Factors determining eligibility and access to subacute rehabilitation for elderly people with dementia and hip fracture

    loading  Checking for direct PDF access through Ovid


With hip fracture and dementia increasing in incidence in the global ageing population, there is a need for the development of specific procedures targeting optimal treatment outcomes for these patients. This paper looks primarily at the factors that limit access to subacute rehabilitation services as a growing body of evidence suggests that access to timely inpatient rehabilitation increases functional outcomes for patients both with dementia and without. Information was gathered by searching electronic data bases (SCOPUS, Medline, CINAHL, Health Source Nursing/Academic Addition, Psychinfo and the Cochrane Library) for relevant articles using the search terms dementia OR Alzheimer* AND hip fracture AND subacute rehabilitation OR convalescence for the period 2005–2015. Abstracts were scanned to identify articles discussing eligibility and access. A total of nine papers were identified that directly addressed this topic. Other papers discussing success or failure of rehabilitation and improved models of care were also reviewed. Barriers to access discussed in the literature include information management, management of comorbidities, attitudes, resource availability, and the quality of evidence and education. By identifying these factors we can identify strategic points of intervention across the trajectory of prevention, treatment and rehabilitation that may improve outcomes for this growing group of vulnerable patients. Emerging best practice for these patients is also discussed.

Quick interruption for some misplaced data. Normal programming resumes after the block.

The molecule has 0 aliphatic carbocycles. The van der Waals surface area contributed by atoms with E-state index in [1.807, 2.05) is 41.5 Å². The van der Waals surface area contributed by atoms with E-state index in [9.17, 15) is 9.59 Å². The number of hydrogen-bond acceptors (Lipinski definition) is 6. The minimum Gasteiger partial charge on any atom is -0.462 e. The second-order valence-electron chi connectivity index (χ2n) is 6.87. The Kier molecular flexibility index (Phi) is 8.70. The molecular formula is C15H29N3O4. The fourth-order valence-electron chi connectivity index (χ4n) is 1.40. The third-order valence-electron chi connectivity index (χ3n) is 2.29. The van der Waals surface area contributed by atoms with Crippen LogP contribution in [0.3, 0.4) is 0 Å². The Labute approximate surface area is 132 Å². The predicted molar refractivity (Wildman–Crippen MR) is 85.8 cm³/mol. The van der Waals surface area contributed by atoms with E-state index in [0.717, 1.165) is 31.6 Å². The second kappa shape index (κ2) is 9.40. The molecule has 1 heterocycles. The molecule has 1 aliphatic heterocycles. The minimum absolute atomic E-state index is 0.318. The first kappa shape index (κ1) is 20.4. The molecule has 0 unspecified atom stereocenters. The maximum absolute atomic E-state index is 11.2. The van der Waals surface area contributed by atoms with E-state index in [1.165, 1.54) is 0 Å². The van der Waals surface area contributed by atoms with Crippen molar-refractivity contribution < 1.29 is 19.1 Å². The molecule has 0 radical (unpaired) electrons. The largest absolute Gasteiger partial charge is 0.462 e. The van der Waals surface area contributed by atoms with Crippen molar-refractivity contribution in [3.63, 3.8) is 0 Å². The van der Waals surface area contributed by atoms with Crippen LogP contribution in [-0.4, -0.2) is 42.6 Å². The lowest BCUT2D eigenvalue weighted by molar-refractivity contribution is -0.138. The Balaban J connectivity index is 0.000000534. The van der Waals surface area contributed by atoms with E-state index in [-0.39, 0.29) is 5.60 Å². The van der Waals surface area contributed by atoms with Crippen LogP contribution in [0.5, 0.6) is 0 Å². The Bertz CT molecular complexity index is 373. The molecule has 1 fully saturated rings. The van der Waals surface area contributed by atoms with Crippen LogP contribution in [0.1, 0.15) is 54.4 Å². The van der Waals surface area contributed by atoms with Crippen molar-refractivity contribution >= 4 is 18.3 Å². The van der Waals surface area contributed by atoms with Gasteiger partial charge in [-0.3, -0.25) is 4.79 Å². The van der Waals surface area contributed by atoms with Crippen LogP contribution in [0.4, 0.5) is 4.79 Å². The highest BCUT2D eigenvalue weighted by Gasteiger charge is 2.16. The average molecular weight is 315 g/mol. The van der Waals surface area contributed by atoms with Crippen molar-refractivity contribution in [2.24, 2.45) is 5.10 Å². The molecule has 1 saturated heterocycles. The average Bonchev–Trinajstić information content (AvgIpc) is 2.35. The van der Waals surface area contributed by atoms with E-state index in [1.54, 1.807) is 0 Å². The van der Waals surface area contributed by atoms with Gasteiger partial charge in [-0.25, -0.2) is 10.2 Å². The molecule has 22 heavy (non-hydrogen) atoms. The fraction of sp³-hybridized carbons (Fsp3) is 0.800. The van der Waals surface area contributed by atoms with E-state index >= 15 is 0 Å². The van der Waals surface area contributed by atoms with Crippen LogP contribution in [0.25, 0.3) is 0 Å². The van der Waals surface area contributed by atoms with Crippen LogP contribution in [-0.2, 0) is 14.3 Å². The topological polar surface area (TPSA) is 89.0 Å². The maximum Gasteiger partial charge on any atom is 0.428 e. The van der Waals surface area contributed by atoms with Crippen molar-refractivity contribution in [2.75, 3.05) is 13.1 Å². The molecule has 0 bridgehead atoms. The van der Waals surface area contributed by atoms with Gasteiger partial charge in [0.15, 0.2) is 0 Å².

Related Topics

    loading  Loading Related Articles